Public Relations Can Play Key Role in Building Trust During Age of ‘Fake News’

January 29, 2018

The turbulent climate of the past few years has shaken the foundations of legitimacy of many of our institutions. This erosion of trust poses challenges for professional communicators as ever-more divided audiences desert traditional media channels tainted by accusations of “fake news.”

In a list of predictions for 2018, Worldcom Public Relations Group advises that this crisis of confidence isn’t confined to the mainstream news media. Big business, Hollywood, and government also face new challenges as skeptical audiences increasingly self-select information channels that confirm their own preconceived notions.

“The breakdown in trust in traditional media will see a rise in alternative sources of information,” Worldcom PR says. “This will create many new challenges for organizations. This fragmentation in media will create a new range of relationships to be developed. It will also mean brands will need to assess the quality and accuracy of information provided by these new media outlets and channels and decide if it is valuable to be associated with them.”

Social media – where 62 percent of adults get their news, according to Pew Research – has helped shape this new landscape by curating news feeds based on user engagement including “likes.” This illustrates the difficulty of crafting a message that can reach a maximum audience. But while efforts to communicate on social media might reach only one slice of an audience, it can be a highly engaged and loyal slice!

That’s where public relations pros can really deliver value for their clients. Ogilvy released a study in 2017 that surveyed this landscape, and here’s what they found:

“The fragmentation of media has dramatically multiplied how consumers get their news, posing both a challenge and an opportunity for brands to tell their stories,” said Jennifer Risi, worldwide chief communications officer at Ogilvy, in a news release. “If brands want to compete in a fake-news environment, they must communicate and build trust with consumers, leveraging the trifecta of traditional, digital and social media platforms to tell their stories in a way that is authentic and true to their brand.”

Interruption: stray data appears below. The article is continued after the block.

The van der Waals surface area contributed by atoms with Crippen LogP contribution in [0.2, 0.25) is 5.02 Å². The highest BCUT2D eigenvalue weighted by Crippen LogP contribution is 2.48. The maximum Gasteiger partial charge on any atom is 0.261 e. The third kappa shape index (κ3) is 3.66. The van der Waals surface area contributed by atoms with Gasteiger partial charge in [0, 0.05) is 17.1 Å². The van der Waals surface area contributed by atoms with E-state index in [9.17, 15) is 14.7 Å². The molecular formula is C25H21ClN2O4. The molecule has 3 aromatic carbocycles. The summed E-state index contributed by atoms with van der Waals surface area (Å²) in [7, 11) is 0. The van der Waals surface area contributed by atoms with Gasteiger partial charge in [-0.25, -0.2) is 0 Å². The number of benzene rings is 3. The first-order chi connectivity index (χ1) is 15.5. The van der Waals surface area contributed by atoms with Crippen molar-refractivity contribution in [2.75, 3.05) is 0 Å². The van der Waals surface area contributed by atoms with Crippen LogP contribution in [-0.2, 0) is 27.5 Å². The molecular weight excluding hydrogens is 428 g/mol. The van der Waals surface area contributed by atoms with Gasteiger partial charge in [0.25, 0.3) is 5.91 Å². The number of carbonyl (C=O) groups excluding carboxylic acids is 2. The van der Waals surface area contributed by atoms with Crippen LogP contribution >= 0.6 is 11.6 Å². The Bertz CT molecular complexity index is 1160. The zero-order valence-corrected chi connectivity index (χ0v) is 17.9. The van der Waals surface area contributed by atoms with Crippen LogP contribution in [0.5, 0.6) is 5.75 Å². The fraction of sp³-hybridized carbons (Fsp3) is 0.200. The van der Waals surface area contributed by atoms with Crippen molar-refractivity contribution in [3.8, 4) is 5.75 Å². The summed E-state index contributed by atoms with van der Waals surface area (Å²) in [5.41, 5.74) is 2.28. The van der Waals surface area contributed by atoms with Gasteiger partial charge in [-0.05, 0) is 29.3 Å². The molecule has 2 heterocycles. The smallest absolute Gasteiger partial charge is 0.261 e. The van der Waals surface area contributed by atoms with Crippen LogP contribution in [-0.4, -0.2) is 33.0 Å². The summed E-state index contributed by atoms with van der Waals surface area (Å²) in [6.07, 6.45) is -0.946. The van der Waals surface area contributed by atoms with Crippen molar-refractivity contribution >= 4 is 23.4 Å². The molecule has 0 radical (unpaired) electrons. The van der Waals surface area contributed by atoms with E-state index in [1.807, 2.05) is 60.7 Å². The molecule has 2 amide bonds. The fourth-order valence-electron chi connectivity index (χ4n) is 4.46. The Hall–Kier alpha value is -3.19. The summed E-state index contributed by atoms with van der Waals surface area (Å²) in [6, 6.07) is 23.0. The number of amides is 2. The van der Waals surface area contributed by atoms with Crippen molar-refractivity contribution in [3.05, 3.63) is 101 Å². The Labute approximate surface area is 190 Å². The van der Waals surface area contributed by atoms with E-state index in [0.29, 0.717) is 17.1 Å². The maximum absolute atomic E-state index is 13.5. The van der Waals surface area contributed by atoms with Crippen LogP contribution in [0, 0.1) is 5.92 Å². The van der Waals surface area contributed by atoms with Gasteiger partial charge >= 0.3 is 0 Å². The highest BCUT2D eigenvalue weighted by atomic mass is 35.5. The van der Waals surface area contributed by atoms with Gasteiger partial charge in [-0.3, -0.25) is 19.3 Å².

By developing innovative methods to get their messages directly to the audiences who matter, PR communicators can help their clients navigate the information minefield. Some examples:

  • Maintain robust social media channels that don’t simply convey a sales pitch but foster a deeper conversation about the brand and its unique story. Increased user interaction will promote exposure of brand messaging among users’ social networks.
  • Invite consumers to be your brand advocates. Why pay “influencers” to promote your brand when you can leverage the experiences of real customers who already know and trust the brand? In return, a brand can gain insights that can bring it closer to understanding the needs of its best customers.
  • Produce a video instead of a traditional written press release. The organic power of video allows a brand to bypass the media gatekeeper and build trust through sharing among trusted networks.
  • Share your brand’s origin story. Don’t sell just a product or service, but also sell the people and the idea behind the brand. If it’s a barbecue restaurant like Corky’s, let the employees who have worked there for 25 years talk the family atmosphere at their workplace. If it’s a medical device manufacturer like Medtronic, let your R&D director talk about how his team used the idea of a heart catheter to develop the Balloon Kyphoplasty procedure to repair spinal fractures.

Building trust where it matters is how brands can fight through “fake news” and deliver real results.

 


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